Is Microsoft really claiming pre-boot authentication (PBA) for Full Disk Encryption (FDE) is not necessary? One could certainly get that impression from recent articles (HERE and HERE) posted by the organization. The first article on “Types of attacks for volume encryption keys” lists a few known historical attacks that “could be used to compromise a volume encryption key, whether for BitLocker or a non-Microsoft encryption solution”, and the second makes statements like “For many years, Microsoft has recommended using pre-boot authentication to protect against DMA and memory remanence attacks. Today, Microsoft only recommends using pre-boot authentication on PCs where the mitigations described in this document cannot be implemented.”
It has been a while since I have written about UEFI, Secure Boot and their impact on Full Disk Encryption (FDE) pre-boot authentication (PBA) so it’s time for an update on what is new in this area, but first here is a recap because this is a bit of an arcane technical subject. UEFI stands for “Unified Extensible Firmware Interface”. The UEFI specification defines a standard model for the interface between personal-computer operating systems and platform firmware. It provides a standard environment for booting an operating system and running pre-boot applications such as the PBA for FDE. It replaces the traditional legacy BIOS interface that was used with Windows 7 and older systems. Now that Windows 10 is being widely adopted I expect to see UEFI used on almost all new machines.
If you have been following our blogs you know that the ideal FDE architecture has two main components. The actual encryption component is a separate layer from the key management. The encryption can be done by the OS (e.g. BitLocker for Windows or FileVault2 for Mac), by Self-Encrypting Drives (SEDs) or by ISVs such as WinMagic’s FIPS140-2 validated software cryptographic engine.
As I was reviewing Gartner’s 2014 Magic Quadrant (MQ) for Mobile Data Protection, not surprisingly I found that nearly every competitor on that grid offers more than just data encryption. With anti-virus and firewall solutions being the primary focus, data encryption literally seems to be a check mark on their existing arsenal.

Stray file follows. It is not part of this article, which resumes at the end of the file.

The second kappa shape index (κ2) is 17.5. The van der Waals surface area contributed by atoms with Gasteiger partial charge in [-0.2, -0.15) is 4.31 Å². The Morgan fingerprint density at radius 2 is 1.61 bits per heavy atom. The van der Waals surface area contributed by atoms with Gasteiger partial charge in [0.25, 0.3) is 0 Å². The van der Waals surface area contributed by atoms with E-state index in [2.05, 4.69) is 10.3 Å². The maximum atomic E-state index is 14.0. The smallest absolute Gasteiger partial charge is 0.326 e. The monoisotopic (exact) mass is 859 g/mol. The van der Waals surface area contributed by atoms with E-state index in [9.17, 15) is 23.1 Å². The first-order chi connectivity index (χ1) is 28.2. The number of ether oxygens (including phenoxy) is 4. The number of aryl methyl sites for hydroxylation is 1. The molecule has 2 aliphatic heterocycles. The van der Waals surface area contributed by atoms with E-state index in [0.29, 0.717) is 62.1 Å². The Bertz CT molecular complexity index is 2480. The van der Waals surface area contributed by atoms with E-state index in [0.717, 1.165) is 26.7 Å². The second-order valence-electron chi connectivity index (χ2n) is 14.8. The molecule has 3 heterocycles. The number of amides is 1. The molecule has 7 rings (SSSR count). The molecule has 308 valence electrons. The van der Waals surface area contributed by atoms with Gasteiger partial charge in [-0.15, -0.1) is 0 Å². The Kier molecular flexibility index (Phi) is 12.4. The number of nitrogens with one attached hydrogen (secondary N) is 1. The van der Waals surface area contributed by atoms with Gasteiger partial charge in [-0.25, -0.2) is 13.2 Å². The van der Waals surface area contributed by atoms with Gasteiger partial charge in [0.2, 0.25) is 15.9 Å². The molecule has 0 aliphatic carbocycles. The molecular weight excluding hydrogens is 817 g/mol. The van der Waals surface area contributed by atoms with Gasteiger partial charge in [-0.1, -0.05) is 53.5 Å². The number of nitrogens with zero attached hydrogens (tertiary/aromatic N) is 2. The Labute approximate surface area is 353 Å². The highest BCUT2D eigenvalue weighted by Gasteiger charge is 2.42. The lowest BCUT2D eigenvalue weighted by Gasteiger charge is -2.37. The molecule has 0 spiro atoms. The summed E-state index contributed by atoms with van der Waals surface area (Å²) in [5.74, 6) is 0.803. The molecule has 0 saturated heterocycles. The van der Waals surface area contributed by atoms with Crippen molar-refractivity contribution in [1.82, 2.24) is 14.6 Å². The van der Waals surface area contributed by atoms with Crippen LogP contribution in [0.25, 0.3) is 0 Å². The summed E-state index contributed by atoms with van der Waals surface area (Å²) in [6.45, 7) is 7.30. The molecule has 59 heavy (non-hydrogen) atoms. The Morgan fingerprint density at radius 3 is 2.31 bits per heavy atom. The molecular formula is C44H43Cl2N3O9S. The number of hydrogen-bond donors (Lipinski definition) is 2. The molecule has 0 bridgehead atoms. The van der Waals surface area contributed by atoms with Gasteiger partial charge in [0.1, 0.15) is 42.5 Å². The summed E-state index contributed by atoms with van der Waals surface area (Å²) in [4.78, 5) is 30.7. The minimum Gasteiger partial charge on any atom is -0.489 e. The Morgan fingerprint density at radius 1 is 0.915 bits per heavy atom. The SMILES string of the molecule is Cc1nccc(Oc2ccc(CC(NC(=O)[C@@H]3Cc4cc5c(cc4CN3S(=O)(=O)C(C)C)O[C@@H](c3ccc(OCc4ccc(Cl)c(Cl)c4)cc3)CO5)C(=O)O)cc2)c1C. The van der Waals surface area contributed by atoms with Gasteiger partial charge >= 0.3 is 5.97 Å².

Our previous blog posting established that storage encryption technologies, such as full disk encryption (FDE), and their associated key management functions should be separated from each other.
Staffordshire University in UK reported that a laptop containing applicant information was stolen from a car belonging to a staff member. Due to the size of the data file, the information was held locally on the hard drive of the laptop.
The never-ending torrent of high-profile data breaches encourages companies to evaluate security fundamentals. Among them is full-disk encryption (FDE), a security best practice that protects information on servers, laptops and other devices while they are at rest.
NVMe technology had a big presence at the Intel Developer Forum (IDF), held in San Francisco of September this year. There were products and demonstrations from about a dozen leading vendors including Intel and Micron. I also attended quite a few sessions, but the one on NVMe was the only one that was overflowing with people.
TPMs have been shipping for nearly 8 years now. WinMagic was an early adopter and supported TPM version 1.1 for full disk encryption before most. We expanded our support to the more main stream version 1.2 TPMs when they started shipping. Now more than 100 Million TPMs are out there in laptops and other devices, and soon many, many Version 2.0 TPMs will join them. TPM 2.0 and disk encryption will be a good topic for a future blog but today I am going to set the ground work on where we are today.
Last week we announced the results of the Ponemon Institute study we commissioned and had co-sponsored by leading industry SED partners. We wanted to take this opportunity to remind readers that next week we’ll be reviewing the data via a webinar we’re hosting on Tuesday, April 30th at 1pm ET.
There are plenty of ways to secure data and all have pretty acronyms: Full Disk Encryption (FDE), File and Folder Encryption (FFE), Removable Media Encryption (RME) and so on. These three are the ‘meat’ of any good encryption solution. The question an organization has to ask itself is – which is best for me?
This post is going to be a lot of shameless self-promotion for WinMagic but it’s something we think is important as it’s tied directly to the recent launch of SecureDoc 6.1.